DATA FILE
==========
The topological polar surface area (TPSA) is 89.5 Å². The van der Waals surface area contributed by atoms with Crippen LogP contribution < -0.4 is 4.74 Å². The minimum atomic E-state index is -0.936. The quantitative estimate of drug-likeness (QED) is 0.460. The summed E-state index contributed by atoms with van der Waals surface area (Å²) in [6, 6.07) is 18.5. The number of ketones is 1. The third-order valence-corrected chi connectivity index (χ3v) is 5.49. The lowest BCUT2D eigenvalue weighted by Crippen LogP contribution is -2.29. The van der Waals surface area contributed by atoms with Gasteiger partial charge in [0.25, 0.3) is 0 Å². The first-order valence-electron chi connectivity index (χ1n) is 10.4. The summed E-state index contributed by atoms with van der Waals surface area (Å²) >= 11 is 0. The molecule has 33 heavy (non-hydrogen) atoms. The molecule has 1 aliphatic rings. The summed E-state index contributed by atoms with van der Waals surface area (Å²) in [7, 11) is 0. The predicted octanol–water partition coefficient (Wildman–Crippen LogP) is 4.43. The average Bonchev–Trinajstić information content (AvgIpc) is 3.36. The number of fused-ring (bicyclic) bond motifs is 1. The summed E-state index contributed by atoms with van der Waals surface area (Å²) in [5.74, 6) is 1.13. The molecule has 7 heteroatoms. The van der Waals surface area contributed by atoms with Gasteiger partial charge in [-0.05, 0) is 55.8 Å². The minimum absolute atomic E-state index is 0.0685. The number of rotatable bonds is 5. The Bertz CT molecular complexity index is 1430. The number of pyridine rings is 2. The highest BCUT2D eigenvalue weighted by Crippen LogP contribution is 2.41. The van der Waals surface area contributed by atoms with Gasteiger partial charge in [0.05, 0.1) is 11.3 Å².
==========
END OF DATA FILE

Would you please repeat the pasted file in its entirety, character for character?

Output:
The topological polar surface area (TPSA) is 89.5 Å². The van der Waals surface area contributed by atoms with Crippen LogP contribution < -0.4 is 4.74 Å². The minimum atomic E-state index is -0.936. The quantitative estimate of drug-likeness (QED) is 0.460. The summed E-state index contributed by atoms with van der Waals surface area (Å²) in [6, 6.07) is 18.5. The number of ketones is 1. The third-order valence-corrected chi connectivity index (χ3v) is 5.49. The lowest BCUT2D eigenvalue weighted by Crippen LogP contribution is -2.29. The van der Waals surface area contributed by atoms with Gasteiger partial charge in [0.25, 0.3) is 0 Å². The first-order valence-electron chi connectivity index (χ1n) is 10.4. The summed E-state index contributed by atoms with van der Waals surface area (Å²) >= 11 is 0. The molecule has 33 heavy (non-hydrogen) atoms. The molecule has 1 aliphatic rings. The summed E-state index contributed by atoms with van der Waals surface area (Å²) in [7, 11) is 0. The predicted octanol–water partition coefficient (Wildman–Crippen LogP) is 4.43. The average Bonchev–Trinajstić information content (AvgIpc) is 3.36. The number of fused-ring (bicyclic) bond motifs is 1. The summed E-state index contributed by atoms with van der Waals surface area (Å²) in [5.74, 6) is 1.13. The molecule has 7 heteroatoms. The van der Waals surface area contributed by atoms with Gasteiger partial charge in [-0.05, 0) is 55.8 Å². The minimum absolute atomic E-state index is 0.0685. The number of rotatable bonds is 5. The Bertz CT molecular complexity index is 1430. The number of pyridine rings is 2. The highest BCUT2D eigenvalue weighted by Crippen LogP contribution is 2.41. The van der Waals surface area contributed by atoms with Gasteiger partial charge in [0.05, 0.1) is 11.3 Å².